Characterizing zooplankton vertical distribution in the Sargasso Sea using an Underwater Vision Profiler

Joshua Stone, University of South Carolina, Biological Sciences, Columbia, United States, Brendan D. Turley, University of South Carolina, School of the Earth, Ocean, and Environment, Columbia, SC, United States and Ryan R Rykaczewski, NOAA Pacific Islands Fisheries Science Center, Honolulu, HI, United States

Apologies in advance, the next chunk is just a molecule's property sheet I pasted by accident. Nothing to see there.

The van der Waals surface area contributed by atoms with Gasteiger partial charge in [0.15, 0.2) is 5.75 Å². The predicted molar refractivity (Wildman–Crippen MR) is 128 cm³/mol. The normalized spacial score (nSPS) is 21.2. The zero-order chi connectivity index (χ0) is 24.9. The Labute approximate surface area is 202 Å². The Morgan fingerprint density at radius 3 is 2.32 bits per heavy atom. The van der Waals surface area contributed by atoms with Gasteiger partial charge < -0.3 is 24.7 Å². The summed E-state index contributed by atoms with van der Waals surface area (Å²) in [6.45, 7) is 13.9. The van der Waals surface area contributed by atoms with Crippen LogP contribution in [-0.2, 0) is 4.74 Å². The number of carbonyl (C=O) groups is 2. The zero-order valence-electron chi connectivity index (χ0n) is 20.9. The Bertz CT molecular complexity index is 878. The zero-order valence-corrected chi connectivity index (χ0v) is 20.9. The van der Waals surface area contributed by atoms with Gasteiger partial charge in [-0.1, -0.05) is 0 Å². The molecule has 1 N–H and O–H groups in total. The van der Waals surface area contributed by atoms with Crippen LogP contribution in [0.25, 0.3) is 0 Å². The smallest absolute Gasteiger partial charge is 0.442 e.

Zooplankton are important controllers of nutrient cycling in oligotrophic mid-ocean gyres and are the major contributors to vertical carbon flux in these systems. In order to improve our understanding of the fine-scale vertical distribution of zooplankton in the Sargasso Sea, we used an Underwater Vision Profiler 5 HD (UVP5) to take quantitative, in situ images of meso- and macro-zooplankton in conjunction with the monthly Bermuda Atlantic Time-series Study (BATS) cruises during the summer and fall of 2019. This camera system allowed us to 1) determine individual zooplankter vertical distributions at a fine scale (~10 cm), 2) sample zooplankton to bathypelagic depths (~4,000 m), and 3) collect data on fragile zooplankton that are often damaged in net tows (Rhizaria, Cnidaria, etc.). The UVP5 was attached to the BATS CTD, and concurrent environmental, chemical, and biological data were collected for each UVP cast. We used the EcoTaxa machine-learning application to identify individuals down to the lowest taxonomic level possible in the UVP images and calculate abundance and vertical distribution of a wide variety of zooplankton taxa. These abundance data were combined with the CTD sensor and bottle data to characterize the vertical niches of abundant zooplankton taxa (e.g.Copepoda, Rhizaria, Chaetognatha), and the role of vertical features such as the Oxygen Minimum Zone and Deep Chlorophyll Maximum on zooplankton vertical distribution were also considered. Multiple zooplankton net tows were conducted using a MOCNESS fitted with 150 μm mesh during the June and July BATS cruises to compare abundance estimates between the UVP5 and traditional zooplankton collection methods. The future prospects, advantages, and limitations of using a UVP5 to characterize zooplankton communities in an oligotrophic region are also discussed.